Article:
“Jashn-e Eid-e Milad un-Nabi” reads a banner on a street in Karachi, Pakistan, on February 5, 2012.
Photograph by Noman Baig
Muslims across the world mark the occasion of Prophet Mohammad's birthday (also known as Maulud, Maulid or Milad-un-Nabi), on the 12th of Rabi-ul Awwal (3rd month of Islamic calendar) with much celebration and verve. However, this occasion has also been declared an unlawful innovation by many orthodox Muslims who believe in a puritanical and iconoclastic form of Islam devoid of all cultural practices, especially festivals and rituals that involve veneration of images or the use of music. But despite this opposition, Muslim neighbourhoods in India and Pakistan not only continue to celebrate the occasion, in the recent years they seem to have expanded their use of iconography, media and the popular culture of devotional gaze, as one can see in this photograph. With the coming of better design and printing quality, it is possible to create life-size or sometimes even larger models of shrines and other devotional icons. Besides the images of Mecca and Medina shrines in this frame, worth noting is a replica of Na’lain Mubarak or the holy footware of the Prophet (Right-middle, in green), which the visitors watch with respect and devotion.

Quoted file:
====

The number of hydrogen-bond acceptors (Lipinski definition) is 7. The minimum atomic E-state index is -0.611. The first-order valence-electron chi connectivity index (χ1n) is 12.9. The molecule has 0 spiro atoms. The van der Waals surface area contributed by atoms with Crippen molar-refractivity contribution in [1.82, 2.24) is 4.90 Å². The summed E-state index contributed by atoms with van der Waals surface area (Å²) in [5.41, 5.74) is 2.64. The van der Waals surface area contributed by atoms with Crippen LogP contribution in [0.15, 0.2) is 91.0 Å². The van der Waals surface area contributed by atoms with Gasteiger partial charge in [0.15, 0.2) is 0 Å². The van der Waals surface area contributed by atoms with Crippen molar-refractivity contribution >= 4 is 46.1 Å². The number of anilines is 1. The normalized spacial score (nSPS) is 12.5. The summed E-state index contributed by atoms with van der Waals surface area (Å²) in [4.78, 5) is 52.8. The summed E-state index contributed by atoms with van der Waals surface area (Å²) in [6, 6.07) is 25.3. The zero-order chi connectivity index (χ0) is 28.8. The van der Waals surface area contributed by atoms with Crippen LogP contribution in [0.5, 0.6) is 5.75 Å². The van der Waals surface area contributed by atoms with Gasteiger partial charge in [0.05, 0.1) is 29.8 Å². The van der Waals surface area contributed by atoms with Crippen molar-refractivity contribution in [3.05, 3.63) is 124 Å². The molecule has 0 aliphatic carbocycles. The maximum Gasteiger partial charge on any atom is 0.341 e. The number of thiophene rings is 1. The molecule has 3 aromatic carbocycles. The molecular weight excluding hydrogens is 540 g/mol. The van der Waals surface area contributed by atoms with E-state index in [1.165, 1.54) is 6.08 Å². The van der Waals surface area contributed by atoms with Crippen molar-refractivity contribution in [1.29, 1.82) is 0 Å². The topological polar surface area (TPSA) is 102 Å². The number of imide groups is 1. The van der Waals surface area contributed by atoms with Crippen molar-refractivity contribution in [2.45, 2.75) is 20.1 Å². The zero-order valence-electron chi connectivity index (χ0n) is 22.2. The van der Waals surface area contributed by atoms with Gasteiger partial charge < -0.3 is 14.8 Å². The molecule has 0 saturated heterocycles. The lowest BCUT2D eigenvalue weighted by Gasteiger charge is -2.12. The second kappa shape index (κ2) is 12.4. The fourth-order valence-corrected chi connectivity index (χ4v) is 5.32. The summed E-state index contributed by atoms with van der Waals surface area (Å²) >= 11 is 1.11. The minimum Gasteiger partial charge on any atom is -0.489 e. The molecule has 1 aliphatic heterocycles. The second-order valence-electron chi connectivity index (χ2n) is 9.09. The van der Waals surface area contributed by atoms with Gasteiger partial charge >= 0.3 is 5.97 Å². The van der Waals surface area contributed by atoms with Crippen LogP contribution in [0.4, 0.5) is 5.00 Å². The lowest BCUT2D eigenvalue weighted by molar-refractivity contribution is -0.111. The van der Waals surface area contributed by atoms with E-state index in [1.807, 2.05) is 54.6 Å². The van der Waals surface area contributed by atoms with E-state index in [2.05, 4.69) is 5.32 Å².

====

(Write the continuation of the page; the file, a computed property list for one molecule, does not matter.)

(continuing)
In India, a vibrant and colourful expansion of such festivals is being reported by some as to signify a political awakening of the community in the recent years. It seems that while the members of the more orthodox sect, Deobandis, declared the celebration of Milad unlawful, the Muslims belonging to a more Sufi-culture based faith doubled their spirit of celebration this year to oppose the orthodox stand.
(Text by Noman Baig and Yousuf Saeed)
Also see the following news items:
Deoband Issues Fatwa against Birthday Celebrations (Outlook magazine)
'Sufi' group rejects Deoband fatwa against celebrating Prophet's birthday